A Plan of Action Designed to Achieve a Particular Goal

Before choosing from the many law firm web tactics available, it's far more important to develop your strategy. This requires two key components, goals and a plan to reach these goals.

Having goals in place is probably the most important part of any strategy. Goals are the metrics by which we measure our efforts. They also play a very important role in shaping our decision-making.

With regard to implementing your law firm's web strategy, your goals should be your starting point. You should ask yourself, "What am I trying to accomplish?", "Why am I doing X?", and "Is this a goal worth pursuing?"

Defining your goals from the beginning will go a long way to dictating the effectiveness of your overall strategy. Having identified goals will also protect you from some of the most common web strategy pitfalls. For example, many web strategy consultants will try to distract you from establishing proper goals. In fact, many will not set any goals or will sell you on goals of little or no value. Here are some goals that may be a good place to start:

  • Targeted Visitor Traffic - If more and more targeted visitors are coming to your web properties, your strategy is likely working.
  • Visitor Engagement - Perhaps even more important than traffic is engagement. All the traffic in the world is useless from a business perspective if the visitors don't take some kind of action (i.e. leave a comment, ask a question, fill out a contact form, or call your office).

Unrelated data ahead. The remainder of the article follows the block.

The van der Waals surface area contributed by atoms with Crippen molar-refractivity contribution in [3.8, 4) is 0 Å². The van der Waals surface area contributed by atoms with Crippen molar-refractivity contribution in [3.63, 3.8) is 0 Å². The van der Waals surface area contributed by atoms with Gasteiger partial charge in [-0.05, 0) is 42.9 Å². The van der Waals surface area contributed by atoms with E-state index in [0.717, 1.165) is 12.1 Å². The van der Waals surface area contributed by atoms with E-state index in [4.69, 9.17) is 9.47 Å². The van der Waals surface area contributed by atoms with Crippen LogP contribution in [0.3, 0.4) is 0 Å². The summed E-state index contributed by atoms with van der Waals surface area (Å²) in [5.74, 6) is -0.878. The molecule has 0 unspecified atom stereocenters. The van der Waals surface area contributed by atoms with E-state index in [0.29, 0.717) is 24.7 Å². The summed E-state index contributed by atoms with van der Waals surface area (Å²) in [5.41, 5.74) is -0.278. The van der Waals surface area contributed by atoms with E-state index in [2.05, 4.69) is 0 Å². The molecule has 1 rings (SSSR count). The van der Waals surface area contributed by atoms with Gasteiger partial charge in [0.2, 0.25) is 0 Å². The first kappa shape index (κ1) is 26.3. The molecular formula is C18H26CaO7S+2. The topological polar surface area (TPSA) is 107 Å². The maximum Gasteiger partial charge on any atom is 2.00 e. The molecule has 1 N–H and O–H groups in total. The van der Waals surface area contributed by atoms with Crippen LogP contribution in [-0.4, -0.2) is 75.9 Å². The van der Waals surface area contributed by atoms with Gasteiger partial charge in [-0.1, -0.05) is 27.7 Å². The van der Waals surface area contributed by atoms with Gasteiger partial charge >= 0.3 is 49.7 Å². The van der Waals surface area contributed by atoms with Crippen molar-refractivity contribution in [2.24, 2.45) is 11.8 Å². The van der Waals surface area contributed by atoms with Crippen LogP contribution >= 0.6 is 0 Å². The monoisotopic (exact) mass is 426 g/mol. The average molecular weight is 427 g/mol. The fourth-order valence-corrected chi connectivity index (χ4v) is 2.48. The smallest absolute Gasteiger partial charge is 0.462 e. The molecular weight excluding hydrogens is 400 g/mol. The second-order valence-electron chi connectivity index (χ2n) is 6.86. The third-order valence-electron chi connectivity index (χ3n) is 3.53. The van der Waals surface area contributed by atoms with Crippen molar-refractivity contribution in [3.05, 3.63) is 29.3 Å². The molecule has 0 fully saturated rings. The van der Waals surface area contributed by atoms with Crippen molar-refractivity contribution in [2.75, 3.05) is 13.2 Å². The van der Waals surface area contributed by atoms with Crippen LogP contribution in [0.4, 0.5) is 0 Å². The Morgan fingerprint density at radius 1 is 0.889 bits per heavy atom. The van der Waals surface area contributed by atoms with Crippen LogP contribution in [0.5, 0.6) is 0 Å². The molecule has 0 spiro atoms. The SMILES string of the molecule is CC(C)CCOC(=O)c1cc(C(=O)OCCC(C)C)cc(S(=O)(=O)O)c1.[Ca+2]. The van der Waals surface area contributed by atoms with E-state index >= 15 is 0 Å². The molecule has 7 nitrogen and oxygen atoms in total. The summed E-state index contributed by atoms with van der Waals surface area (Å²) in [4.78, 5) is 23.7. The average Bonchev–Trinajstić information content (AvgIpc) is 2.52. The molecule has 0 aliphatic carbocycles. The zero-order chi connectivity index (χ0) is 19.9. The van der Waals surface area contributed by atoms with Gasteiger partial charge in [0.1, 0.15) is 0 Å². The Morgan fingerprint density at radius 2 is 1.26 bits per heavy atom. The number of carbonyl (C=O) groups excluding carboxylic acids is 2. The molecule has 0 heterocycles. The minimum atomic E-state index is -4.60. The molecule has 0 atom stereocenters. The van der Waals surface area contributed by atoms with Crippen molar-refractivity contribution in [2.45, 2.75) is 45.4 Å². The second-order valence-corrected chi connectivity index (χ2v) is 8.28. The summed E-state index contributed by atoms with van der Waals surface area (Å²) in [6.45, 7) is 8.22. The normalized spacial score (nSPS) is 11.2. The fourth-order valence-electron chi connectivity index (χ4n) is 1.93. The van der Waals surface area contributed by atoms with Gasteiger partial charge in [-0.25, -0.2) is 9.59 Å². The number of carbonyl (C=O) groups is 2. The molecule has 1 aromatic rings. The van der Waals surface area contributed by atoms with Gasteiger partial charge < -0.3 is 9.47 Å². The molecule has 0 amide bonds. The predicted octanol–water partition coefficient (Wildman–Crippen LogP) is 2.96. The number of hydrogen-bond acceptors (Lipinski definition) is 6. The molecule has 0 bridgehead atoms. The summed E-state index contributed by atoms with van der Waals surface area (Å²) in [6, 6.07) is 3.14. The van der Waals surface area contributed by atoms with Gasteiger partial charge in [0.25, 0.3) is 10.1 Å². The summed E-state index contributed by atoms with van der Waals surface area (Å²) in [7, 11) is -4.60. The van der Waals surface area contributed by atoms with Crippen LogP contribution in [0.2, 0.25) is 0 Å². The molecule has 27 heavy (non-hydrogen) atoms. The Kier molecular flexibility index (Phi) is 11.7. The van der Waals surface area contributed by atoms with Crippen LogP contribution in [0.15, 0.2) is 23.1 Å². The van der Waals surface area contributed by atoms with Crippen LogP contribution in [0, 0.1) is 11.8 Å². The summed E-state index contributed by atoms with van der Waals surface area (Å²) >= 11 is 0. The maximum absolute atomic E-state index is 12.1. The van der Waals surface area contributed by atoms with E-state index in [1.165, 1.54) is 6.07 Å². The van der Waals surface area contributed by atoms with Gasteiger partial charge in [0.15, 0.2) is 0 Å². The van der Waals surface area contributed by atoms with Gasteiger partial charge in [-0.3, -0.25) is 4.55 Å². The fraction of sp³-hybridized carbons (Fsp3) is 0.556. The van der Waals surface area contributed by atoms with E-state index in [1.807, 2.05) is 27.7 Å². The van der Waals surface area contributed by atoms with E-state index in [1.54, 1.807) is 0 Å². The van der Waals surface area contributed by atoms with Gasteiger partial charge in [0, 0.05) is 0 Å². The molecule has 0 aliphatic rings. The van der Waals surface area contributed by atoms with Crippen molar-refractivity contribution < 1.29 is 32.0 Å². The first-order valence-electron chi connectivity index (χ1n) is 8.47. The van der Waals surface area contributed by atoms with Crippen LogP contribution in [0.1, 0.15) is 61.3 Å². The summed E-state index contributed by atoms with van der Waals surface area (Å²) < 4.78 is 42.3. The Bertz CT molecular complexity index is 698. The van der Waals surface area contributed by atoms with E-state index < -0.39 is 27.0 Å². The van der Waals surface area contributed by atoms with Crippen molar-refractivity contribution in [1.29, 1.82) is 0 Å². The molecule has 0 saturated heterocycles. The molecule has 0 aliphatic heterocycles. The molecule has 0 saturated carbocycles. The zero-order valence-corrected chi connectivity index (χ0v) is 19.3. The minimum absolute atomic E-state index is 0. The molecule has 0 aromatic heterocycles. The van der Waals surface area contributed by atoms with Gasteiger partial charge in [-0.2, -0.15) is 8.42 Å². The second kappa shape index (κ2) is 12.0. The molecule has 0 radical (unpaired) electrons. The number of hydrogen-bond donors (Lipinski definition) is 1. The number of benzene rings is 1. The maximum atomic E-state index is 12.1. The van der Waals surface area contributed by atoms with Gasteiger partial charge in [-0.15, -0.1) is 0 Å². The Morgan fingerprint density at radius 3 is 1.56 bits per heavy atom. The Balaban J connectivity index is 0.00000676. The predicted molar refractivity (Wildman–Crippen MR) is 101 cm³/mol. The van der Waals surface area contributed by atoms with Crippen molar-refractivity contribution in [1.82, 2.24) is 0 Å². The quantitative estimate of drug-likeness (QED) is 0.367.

• Visibility - Tracking your online visibility is important. However, don't get caught up on ranking for one or a handful of particular search phrases. You could be number one in Google for several terms for which none of your targeting audience is searching. While search engine rankings are a piece of the puzzle, they do not make up an entire web strategy.
  • New Clients & Relationships - Ultimately, your law firm web strategy should be designed to develop new business. This means that it should bring in new clients. However, don't get obsessed with how many clients your web presence is developing directly from form fill and phone calls. An effective web presence should also position you as an authority in your particular field. By demonstrating your expertise, you will develop new professional relationships that will lead to referrals and additional business opportunities that you may not have even foreseen.

Once you have identified your goals, the next step is to put a plan in place. How are you going to achieve your goals? How are you going to measure your progress? Is a web strategy even a good investment for you?

Don't assume that a web strategy is right for you. Too many legal professionals simply have unrealistic expectations about how using the web can help them. They are attracted to guarantees of number one positions in search engines in 48 hours. The truth is that establishing an effective web presence takes a lot of work and a lot of patience. If you aren't prepared to make a substantial investment of time and/or money into your web presence over a 6-8 month time frame, you're probably better off sticking with paid advertising.

How Different Engagements Are Linked

You should think of your strategy as a concert. Each tactic that you deploy should work harmoniously with the others. Your website, blog, profiles, and social media should all play off each other to increase your professional reputation. Understanding how these different tactics interact, is a critical component to effective strategy.